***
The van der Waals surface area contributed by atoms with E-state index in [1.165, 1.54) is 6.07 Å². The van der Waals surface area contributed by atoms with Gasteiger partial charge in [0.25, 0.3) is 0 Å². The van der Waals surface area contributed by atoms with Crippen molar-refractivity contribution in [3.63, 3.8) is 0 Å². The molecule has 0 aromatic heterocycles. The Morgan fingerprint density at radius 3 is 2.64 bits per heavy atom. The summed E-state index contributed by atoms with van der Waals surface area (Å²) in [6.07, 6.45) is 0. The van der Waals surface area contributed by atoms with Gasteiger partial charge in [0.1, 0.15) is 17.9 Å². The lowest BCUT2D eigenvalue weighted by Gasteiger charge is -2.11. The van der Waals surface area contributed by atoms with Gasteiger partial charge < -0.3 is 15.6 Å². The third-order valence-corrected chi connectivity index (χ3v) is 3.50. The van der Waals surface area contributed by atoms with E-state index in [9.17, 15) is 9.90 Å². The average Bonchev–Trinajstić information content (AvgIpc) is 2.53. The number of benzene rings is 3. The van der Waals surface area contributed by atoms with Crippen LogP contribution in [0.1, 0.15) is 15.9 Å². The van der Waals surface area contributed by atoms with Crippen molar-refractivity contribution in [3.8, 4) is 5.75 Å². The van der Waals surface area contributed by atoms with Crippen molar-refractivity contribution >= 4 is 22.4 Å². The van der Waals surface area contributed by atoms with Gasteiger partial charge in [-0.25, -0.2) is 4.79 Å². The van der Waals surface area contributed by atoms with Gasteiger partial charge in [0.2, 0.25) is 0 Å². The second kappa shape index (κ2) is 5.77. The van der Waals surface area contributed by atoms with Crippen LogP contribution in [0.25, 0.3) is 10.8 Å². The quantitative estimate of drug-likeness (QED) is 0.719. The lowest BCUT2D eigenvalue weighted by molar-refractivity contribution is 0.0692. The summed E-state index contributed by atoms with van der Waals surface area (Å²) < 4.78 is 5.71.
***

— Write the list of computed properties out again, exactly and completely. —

The van der Waals surface area contributed by atoms with E-state index in [1.165, 1.54) is 6.07 Å². The van der Waals surface area contributed by atoms with Gasteiger partial charge in [0.25, 0.3) is 0 Å². The van der Waals surface area contributed by atoms with Crippen molar-refractivity contribution in [3.63, 3.8) is 0 Å². The molecule has 0 aromatic heterocycles. The Morgan fingerprint density at radius 3 is 2.64 bits per heavy atom. The summed E-state index contributed by atoms with van der Waals surface area (Å²) in [6.07, 6.45) is 0. The van der Waals surface area contributed by atoms with Gasteiger partial charge in [0.1, 0.15) is 17.9 Å². The lowest BCUT2D eigenvalue weighted by Gasteiger charge is -2.11. The van der Waals surface area contributed by atoms with Gasteiger partial charge < -0.3 is 15.6 Å². The third-order valence-corrected chi connectivity index (χ3v) is 3.50. The van der Waals surface area contributed by atoms with E-state index in [9.17, 15) is 9.90 Å². The average Bonchev–Trinajstić information content (AvgIpc) is 2.53. The number of benzene rings is 3. The van der Waals surface area contributed by atoms with Crippen LogP contribution in [0.1, 0.15) is 15.9 Å². The van der Waals surface area contributed by atoms with Crippen molar-refractivity contribution in [3.8, 4) is 5.75 Å². The van der Waals surface area contributed by atoms with Crippen molar-refractivity contribution >= 4 is 22.4 Å². The van der Waals surface area contributed by atoms with Gasteiger partial charge in [-0.25, -0.2) is 4.79 Å². The van der Waals surface area contributed by atoms with Gasteiger partial charge in [0.2, 0.25) is 0 Å². The second kappa shape index (κ2) is 5.77. The van der Waals surface area contributed by atoms with Crippen LogP contribution in [0.25, 0.3) is 10.8 Å². The quantitative estimate of drug-likeness (QED) is 0.719. The lowest BCUT2D eigenvalue weighted by molar-refractivity contribution is 0.0692. The summed E-state index contributed by atoms with van der Waals surface area (Å²) < 4.78 is 5.71.